The solid entrance gates, pivoting windows and covered spaces are clad in timber to give a warm and modern contrast to the rawness of the neat brick walls.
Yíshè at Atrium House’s interior design also hints at Chinese heritage via its architectural details such as the dramatic stepped ceiling that lines the banquet room, inspired by rice terraces, reflecting the varying depths of the planters above the pavilion roofs. Pivoting windows create a seamless relationship between the interior and exterior, forming contrasting shadows on the mosaic floors, in tandem with allowing different levels of privacy.
Curated furniture, artworks, sculptures and hand-painted ceramics further enliven the interiors. “In the Chess pavilion, artist Andrew Luk’s LED-lit landscape pieces reflect the shape of traditional Siheyuan. We also designed bespoke signage for each activity zone crafted from stacked metal sheets with custom Chinese lettering,” adds via.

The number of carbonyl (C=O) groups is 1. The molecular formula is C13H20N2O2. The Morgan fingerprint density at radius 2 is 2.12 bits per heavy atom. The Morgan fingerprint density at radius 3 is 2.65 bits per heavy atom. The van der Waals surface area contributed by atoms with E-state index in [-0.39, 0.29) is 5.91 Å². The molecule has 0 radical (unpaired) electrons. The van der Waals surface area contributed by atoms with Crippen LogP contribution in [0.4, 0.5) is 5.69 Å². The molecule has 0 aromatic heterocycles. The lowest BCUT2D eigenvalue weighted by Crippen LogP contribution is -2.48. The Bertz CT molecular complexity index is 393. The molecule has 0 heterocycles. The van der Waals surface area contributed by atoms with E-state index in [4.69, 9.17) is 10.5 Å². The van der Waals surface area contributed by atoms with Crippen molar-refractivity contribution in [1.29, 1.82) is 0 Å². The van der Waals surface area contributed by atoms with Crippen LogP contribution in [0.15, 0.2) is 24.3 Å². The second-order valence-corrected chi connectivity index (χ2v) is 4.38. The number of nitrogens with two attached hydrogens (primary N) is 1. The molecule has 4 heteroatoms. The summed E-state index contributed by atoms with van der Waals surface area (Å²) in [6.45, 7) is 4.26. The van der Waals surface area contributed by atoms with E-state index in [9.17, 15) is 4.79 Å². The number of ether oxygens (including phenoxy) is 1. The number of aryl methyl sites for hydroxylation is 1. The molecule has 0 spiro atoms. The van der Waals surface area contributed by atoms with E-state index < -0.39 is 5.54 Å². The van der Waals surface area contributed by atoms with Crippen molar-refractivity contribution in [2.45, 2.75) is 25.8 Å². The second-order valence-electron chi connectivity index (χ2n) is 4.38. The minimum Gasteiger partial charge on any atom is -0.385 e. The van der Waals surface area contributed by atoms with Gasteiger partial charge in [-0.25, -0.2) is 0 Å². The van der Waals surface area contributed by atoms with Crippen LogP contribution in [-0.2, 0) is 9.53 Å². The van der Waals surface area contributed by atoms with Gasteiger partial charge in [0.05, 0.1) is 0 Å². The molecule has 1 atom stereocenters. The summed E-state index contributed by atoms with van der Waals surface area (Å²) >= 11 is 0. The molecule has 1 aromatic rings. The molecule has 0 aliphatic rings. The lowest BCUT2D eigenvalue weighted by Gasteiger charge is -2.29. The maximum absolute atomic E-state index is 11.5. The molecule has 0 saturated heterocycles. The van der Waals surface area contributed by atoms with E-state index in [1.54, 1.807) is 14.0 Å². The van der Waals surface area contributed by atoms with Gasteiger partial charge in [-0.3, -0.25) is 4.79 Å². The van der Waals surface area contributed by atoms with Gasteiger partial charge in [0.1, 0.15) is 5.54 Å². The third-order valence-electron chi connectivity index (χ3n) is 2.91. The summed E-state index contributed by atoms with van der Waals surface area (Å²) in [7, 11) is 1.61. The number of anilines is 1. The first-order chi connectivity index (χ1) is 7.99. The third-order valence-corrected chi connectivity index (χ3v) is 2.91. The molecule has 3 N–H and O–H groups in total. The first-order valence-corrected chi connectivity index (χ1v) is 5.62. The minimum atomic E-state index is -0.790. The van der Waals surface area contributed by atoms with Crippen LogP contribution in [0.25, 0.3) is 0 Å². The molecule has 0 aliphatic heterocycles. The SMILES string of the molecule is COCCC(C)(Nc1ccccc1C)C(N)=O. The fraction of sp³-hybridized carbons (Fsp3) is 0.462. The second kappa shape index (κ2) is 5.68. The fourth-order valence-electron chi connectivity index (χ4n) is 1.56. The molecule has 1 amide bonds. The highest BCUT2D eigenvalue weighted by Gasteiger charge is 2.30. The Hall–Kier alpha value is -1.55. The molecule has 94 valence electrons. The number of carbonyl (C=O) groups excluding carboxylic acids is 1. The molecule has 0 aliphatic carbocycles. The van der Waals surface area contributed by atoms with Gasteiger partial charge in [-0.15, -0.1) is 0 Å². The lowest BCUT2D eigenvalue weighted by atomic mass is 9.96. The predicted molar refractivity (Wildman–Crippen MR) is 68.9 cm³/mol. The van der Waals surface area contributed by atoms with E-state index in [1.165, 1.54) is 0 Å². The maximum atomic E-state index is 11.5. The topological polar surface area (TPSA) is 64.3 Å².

“Through reinterpreting the Chinese vernacular typology, Yíshè at Atrium House represents a new form of shared social space rooted in a sense of community and the traditional way of life,” concludes Leung.
Name: Yíshè at Atrium House
Location: Yuen Long, Hong Kong
Year of completion: 2021
Client: New World Development
Architect and designer: via.